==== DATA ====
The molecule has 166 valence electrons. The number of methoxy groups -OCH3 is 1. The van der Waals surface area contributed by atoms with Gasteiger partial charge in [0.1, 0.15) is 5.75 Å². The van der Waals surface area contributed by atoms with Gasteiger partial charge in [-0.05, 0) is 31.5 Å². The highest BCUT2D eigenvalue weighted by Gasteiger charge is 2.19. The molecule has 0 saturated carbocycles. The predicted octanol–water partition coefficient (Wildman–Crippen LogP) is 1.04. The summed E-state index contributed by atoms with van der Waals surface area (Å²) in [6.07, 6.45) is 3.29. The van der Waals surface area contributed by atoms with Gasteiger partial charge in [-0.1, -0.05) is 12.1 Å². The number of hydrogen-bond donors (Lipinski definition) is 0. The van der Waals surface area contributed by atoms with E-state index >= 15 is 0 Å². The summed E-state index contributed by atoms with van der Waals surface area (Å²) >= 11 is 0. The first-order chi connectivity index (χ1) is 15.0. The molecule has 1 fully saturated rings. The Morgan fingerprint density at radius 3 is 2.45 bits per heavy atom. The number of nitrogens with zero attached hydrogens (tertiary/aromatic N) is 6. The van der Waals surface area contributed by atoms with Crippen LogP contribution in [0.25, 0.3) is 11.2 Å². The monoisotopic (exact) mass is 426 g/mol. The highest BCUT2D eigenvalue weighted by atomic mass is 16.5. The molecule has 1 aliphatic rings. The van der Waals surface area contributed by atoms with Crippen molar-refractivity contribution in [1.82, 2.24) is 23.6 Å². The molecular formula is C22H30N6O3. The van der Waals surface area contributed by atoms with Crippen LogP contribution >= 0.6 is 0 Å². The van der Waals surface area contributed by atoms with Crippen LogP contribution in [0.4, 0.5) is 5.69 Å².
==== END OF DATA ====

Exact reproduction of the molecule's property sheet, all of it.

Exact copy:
The molecule has 166 valence electrons. The number of methoxy groups -OCH3 is 1. The van der Waals surface area contributed by atoms with Gasteiger partial charge in [0.1, 0.15) is 5.75 Å². The van der Waals surface area contributed by atoms with Gasteiger partial charge in [-0.05, 0) is 31.5 Å². The highest BCUT2D eigenvalue weighted by Gasteiger charge is 2.19. The molecule has 0 saturated carbocycles. The predicted octanol–water partition coefficient (Wildman–Crippen LogP) is 1.04. The summed E-state index contributed by atoms with van der Waals surface area (Å²) in [6.07, 6.45) is 3.29. The van der Waals surface area contributed by atoms with Gasteiger partial charge in [-0.1, -0.05) is 12.1 Å². The number of hydrogen-bond donors (Lipinski definition) is 0. The van der Waals surface area contributed by atoms with E-state index >= 15 is 0 Å². The summed E-state index contributed by atoms with van der Waals surface area (Å²) >= 11 is 0. The first-order chi connectivity index (χ1) is 15.0. The molecule has 1 fully saturated rings. The Morgan fingerprint density at radius 3 is 2.45 bits per heavy atom. The number of nitrogens with zero attached hydrogens (tertiary/aromatic N) is 6. The van der Waals surface area contributed by atoms with Crippen LogP contribution in [0.25, 0.3) is 11.2 Å². The monoisotopic (exact) mass is 426 g/mol. The highest BCUT2D eigenvalue weighted by atomic mass is 16.5. The molecule has 1 aliphatic rings. The van der Waals surface area contributed by atoms with Crippen molar-refractivity contribution in [1.82, 2.24) is 23.6 Å². The molecular formula is C22H30N6O3. The van der Waals surface area contributed by atoms with Crippen LogP contribution >= 0.6 is 0 Å². The van der Waals surface area contributed by atoms with Crippen LogP contribution in [0.4, 0.5) is 5.69 Å².